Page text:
Dr. Pagola's research interests are the elucidation of the solvent roles and mechanistic aspects of liquid-assisted grinding reactions; the synthesis and solid-state characterization of charge transfer complexes of tetrathiafulvalene and derivatives, and the use of X-ray laboratory and synchrotron powder diffraction data together with direct-space methods for the structural characterization of organic cocrystals (including pharmaceutical cocrystals) and drug-drug cocrystals and salts. Click here for more information about her research.
STEVEN PASCAL, PROFESSOR
Structural Biology; Virology: Development and Application of Structural Biology approaches to medically relevant systems, such as virus replication machinery, and proteins linked to cancer and Alzheimer's disease.
JENNIFER POUTSMA, ASSOCIATE PROFESSOR
Computational Chemistry: Molecular dynamics simulations are performed on proteins to study their folding.
ERIN PURCELL, ASSISTANT PROFESSOR
Biochemistry; Signal Transduction: The role of intracellular signaling pathways in bacterial pathogenesis are studied to guide the design of enzyme inhibitors that could serve as novel antibiotics
BALA RAMJEE, ASSOCIATE PROFESSOR
Nanomaterials: A major focus is on the synthesis and functionalization of nanocapsules for drug delivery and in vivo imaging. Another area is functionalization and sensing using inorganic nanoparticles.
GUIJUN WANG, PROFESSOR
Drug Synthesis; Chemical Biology: We are interested in the synthesis and properties for compounds of biological activities. These include chiral small molecules that are building blocks for many drugs and certain enzyme inhibitors that are important for cardiovascular systems. Another main area of focus is to synthesis and study soft biomaterials.
NANCY XU, PROFESSOR
Our research program lies at the interface of Chemistry, Biology and Engineering. The central theme of our research is the development and application of cutting-edge bio-and nano-technologies and ultrasensitive analytical instrumentation and methodologies to address fundamental and practical questions in chemical, biochemical and biomedical sciences and engineering. In particular, the primary goal of our research program is to study chemical reactions and cellular pathways in single live cells in real-time with the single-molecule sensitivity and selectivity. We aim to address the most significant and challenging questions in life sciences; to explore living organisms at the single-cell andsingle-molecule resolutions; to unravel mysteries that porhibit us from completely understanding diseases (cancer) from their onsets to their development; and to design new tools for earlier disease diagnosis and effective treatment. Ultimately, this research progam will lead to the discovery of new chemical and biochemical mechanisms, new cellular pathways and functions, and the invention of novel technologies.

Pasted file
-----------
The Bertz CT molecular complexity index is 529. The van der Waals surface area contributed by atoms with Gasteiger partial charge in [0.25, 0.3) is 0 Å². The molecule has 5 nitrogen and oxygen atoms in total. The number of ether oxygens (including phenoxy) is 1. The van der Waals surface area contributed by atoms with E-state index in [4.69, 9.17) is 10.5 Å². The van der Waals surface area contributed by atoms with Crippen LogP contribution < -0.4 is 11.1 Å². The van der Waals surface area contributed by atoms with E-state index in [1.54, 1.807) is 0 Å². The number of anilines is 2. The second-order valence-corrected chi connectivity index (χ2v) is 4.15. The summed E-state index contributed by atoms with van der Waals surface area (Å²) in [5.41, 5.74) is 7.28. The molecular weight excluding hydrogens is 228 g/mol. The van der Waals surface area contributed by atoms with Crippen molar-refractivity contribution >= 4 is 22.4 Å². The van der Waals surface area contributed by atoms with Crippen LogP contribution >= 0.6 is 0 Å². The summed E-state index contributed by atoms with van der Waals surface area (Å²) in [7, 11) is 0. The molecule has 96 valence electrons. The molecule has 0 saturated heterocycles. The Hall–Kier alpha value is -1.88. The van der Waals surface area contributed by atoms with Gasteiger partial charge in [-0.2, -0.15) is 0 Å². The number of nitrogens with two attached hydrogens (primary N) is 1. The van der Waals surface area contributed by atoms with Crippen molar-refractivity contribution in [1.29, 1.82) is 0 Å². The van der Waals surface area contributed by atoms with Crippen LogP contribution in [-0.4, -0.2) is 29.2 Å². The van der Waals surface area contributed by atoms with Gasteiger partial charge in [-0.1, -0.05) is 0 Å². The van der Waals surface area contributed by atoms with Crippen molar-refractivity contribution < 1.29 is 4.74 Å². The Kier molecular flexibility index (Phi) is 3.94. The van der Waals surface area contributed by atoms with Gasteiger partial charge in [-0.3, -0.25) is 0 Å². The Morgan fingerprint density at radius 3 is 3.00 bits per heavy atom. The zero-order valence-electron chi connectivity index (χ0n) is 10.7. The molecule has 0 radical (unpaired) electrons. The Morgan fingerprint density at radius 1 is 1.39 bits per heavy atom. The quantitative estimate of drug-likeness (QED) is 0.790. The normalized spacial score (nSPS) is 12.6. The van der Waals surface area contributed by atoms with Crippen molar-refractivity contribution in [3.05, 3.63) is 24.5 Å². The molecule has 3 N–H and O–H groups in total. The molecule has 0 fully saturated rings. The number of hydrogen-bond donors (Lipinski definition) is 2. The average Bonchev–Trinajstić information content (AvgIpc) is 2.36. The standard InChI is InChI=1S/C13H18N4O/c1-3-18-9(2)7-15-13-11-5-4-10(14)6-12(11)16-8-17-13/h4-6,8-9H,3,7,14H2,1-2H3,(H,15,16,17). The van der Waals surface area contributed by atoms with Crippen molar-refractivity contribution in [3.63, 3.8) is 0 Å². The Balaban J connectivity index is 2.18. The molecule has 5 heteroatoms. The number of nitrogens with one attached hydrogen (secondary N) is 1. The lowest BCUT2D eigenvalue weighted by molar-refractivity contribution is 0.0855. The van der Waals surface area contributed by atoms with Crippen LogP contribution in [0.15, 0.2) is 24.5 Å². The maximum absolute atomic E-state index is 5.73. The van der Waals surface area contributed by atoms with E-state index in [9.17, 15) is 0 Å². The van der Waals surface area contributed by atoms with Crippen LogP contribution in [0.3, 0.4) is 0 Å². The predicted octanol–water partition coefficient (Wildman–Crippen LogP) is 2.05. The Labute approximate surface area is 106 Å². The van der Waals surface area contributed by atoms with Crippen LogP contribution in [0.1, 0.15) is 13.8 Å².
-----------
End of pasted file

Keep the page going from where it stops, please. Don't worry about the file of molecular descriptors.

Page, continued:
The current research projects include:
I. Design, Synthesis and Characterization of Innovative Bionanomaterials and Bionanophotonics
II. Development of Cutting-Edge Technologies and Instrumentation
III. Single Molecular and Single Live Cell Imaging
IV. Single-Cell Genomics, Nanobiotechnology and Optogentics, to unlock neuron-neuron communication, revolutionize early cancer detection, unravel developmental biology (embryonic stem cell differentiation), understanding multidrug resistance, decipher nanotoxicity, design groundbreaking nanomedicines and biocompatible nanomaterials
Chesapeake Bay Program
The Chesapeake Bay Program at Old Dominion University (ODU) collects data to support the objectives of the Virginia Department of Environmental Quality to restore the environmental health of the Chesapeake Bay. The Chesapeake Bay Monitoring Program, initiated in 1985, is a multi-purpose program that includes long-term studies conducted by ODU. The objective is to characterize the present state of the Bay, determine long-term trends, and provide insights into ecological interactions. The program provides information necessary to measure effectiveness of point and non-point source programs in reducing nutrient input to the Bay and determine progress towards achievement of living resources and water quality habitat goals. This program also provides data for calibration/validation/verification of computer simulation models used for developing Chesapeake Bay restoration strategies.
The primary goals of the Virginia Chesapeake Bay Monitoring Program are:
To characterize the environmental health of regional areas of the Lower Chesapeake Bay. To conduct trend analyses on long-term data to relate temporal trends in the living resources to changes in water and/or sediment quality. To warn of environmental degradation by producing an historical data base that will allow annual evaluations of biotic impacts. The Chesapeake Bay Program at ODU provides technical support for the research community in the form of specialized facilities, state-of-the-art equipment and high quality analytical and operational services. The four research laboratories are the Benthic Ecology Laboratory, Phytoplankton Laboratory, and the Water Quality Laboratory. Moreover, we provide new research opportunities for faculty members and students throughout the University, particularly in the areas of mission-oriented and multi-disciplinary environmental research.